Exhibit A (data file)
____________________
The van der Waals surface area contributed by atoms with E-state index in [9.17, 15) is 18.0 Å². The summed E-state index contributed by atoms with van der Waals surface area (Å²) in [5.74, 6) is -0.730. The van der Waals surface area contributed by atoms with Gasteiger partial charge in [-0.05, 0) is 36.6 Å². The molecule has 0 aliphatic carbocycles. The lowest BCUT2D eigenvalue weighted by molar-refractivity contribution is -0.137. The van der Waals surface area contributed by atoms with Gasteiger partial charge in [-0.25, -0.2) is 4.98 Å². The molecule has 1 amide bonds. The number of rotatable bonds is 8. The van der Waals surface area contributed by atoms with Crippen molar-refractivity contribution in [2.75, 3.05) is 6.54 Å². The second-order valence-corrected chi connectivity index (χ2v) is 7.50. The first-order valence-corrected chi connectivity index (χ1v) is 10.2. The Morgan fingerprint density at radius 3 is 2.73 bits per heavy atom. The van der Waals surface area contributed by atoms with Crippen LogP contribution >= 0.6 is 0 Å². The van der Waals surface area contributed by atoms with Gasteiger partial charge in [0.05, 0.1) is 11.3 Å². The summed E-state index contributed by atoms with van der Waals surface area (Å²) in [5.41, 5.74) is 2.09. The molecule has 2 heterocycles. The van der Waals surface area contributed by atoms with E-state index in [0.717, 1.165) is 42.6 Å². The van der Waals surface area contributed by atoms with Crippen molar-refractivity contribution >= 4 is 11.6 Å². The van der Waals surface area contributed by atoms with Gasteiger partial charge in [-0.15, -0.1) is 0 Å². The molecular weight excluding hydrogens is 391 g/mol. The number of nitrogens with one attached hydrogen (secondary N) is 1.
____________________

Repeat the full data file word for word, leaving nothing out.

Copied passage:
The van der Waals surface area contributed by atoms with E-state index in [9.17, 15) is 18.0 Å². The summed E-state index contributed by atoms with van der Waals surface area (Å²) in [5.74, 6) is -0.730. The van der Waals surface area contributed by atoms with Gasteiger partial charge in [-0.05, 0) is 36.6 Å². The molecule has 0 aliphatic carbocycles. The lowest BCUT2D eigenvalue weighted by molar-refractivity contribution is -0.137. The van der Waals surface area contributed by atoms with Gasteiger partial charge in [-0.25, -0.2) is 4.98 Å². The molecule has 1 amide bonds. The number of rotatable bonds is 8. The van der Waals surface area contributed by atoms with Crippen molar-refractivity contribution in [2.75, 3.05) is 6.54 Å². The second-order valence-corrected chi connectivity index (χ2v) is 7.50. The first-order valence-corrected chi connectivity index (χ1v) is 10.2. The Morgan fingerprint density at radius 3 is 2.73 bits per heavy atom. The van der Waals surface area contributed by atoms with Crippen LogP contribution >= 0.6 is 0 Å². The van der Waals surface area contributed by atoms with Gasteiger partial charge in [0.05, 0.1) is 11.3 Å². The summed E-state index contributed by atoms with van der Waals surface area (Å²) in [5.41, 5.74) is 2.09. The molecule has 2 heterocycles. The van der Waals surface area contributed by atoms with E-state index in [0.717, 1.165) is 42.6 Å². The van der Waals surface area contributed by atoms with Crippen molar-refractivity contribution >= 4 is 11.6 Å². The van der Waals surface area contributed by atoms with Gasteiger partial charge in [-0.15, -0.1) is 0 Å². The molecular weight excluding hydrogens is 391 g/mol. The number of nitrogens with one attached hydrogen (secondary N) is 1.